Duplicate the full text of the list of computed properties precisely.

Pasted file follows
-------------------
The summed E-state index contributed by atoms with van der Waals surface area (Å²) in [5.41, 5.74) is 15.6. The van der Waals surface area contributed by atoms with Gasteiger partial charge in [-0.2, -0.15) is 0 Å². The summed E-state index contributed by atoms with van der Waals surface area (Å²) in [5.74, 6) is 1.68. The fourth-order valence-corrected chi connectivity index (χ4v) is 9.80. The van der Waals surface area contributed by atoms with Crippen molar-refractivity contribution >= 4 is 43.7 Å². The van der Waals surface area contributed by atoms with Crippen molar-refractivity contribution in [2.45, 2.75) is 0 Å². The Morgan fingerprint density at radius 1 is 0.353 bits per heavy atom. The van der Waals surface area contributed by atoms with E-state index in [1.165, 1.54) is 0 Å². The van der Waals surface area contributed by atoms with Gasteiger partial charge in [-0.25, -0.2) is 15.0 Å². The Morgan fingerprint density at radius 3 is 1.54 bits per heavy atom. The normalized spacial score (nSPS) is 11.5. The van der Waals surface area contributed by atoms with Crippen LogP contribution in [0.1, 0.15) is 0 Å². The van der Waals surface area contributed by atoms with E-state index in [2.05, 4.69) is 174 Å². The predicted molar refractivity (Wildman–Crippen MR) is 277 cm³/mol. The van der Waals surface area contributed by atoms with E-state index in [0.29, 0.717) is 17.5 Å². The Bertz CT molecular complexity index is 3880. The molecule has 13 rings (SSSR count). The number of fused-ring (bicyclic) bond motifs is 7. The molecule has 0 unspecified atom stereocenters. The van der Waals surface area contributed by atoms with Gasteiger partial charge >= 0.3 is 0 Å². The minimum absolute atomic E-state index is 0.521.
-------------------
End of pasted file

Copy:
The summed E-state index contributed by atoms with van der Waals surface area (Å²) in [5.41, 5.74) is 15.6. The van der Waals surface area contributed by atoms with Gasteiger partial charge in [-0.2, -0.15) is 0 Å². The summed E-state index contributed by atoms with van der Waals surface area (Å²) in [5.74, 6) is 1.68. The fourth-order valence-corrected chi connectivity index (χ4v) is 9.80. The van der Waals surface area contributed by atoms with Crippen molar-refractivity contribution >= 4 is 43.7 Å². The van der Waals surface area contributed by atoms with Crippen molar-refractivity contribution in [2.45, 2.75) is 0 Å². The Morgan fingerprint density at radius 1 is 0.353 bits per heavy atom. The van der Waals surface area contributed by atoms with E-state index in [1.165, 1.54) is 0 Å². The van der Waals surface area contributed by atoms with Gasteiger partial charge in [-0.25, -0.2) is 15.0 Å². The Morgan fingerprint density at radius 3 is 1.54 bits per heavy atom. The normalized spacial score (nSPS) is 11.5. The van der Waals surface area contributed by atoms with Crippen LogP contribution in [0.1, 0.15) is 0 Å². The van der Waals surface area contributed by atoms with E-state index in [2.05, 4.69) is 174 Å². The predicted molar refractivity (Wildman–Crippen MR) is 277 cm³/mol. The van der Waals surface area contributed by atoms with E-state index in [0.29, 0.717) is 17.5 Å². The Bertz CT molecular complexity index is 3880. The molecule has 13 rings (SSSR count). The number of fused-ring (bicyclic) bond motifs is 7. The molecule has 0 unspecified atom stereocenters. The van der Waals surface area contributed by atoms with Gasteiger partial charge >= 0.3 is 0 Å². The minimum absolute atomic E-state index is 0.521.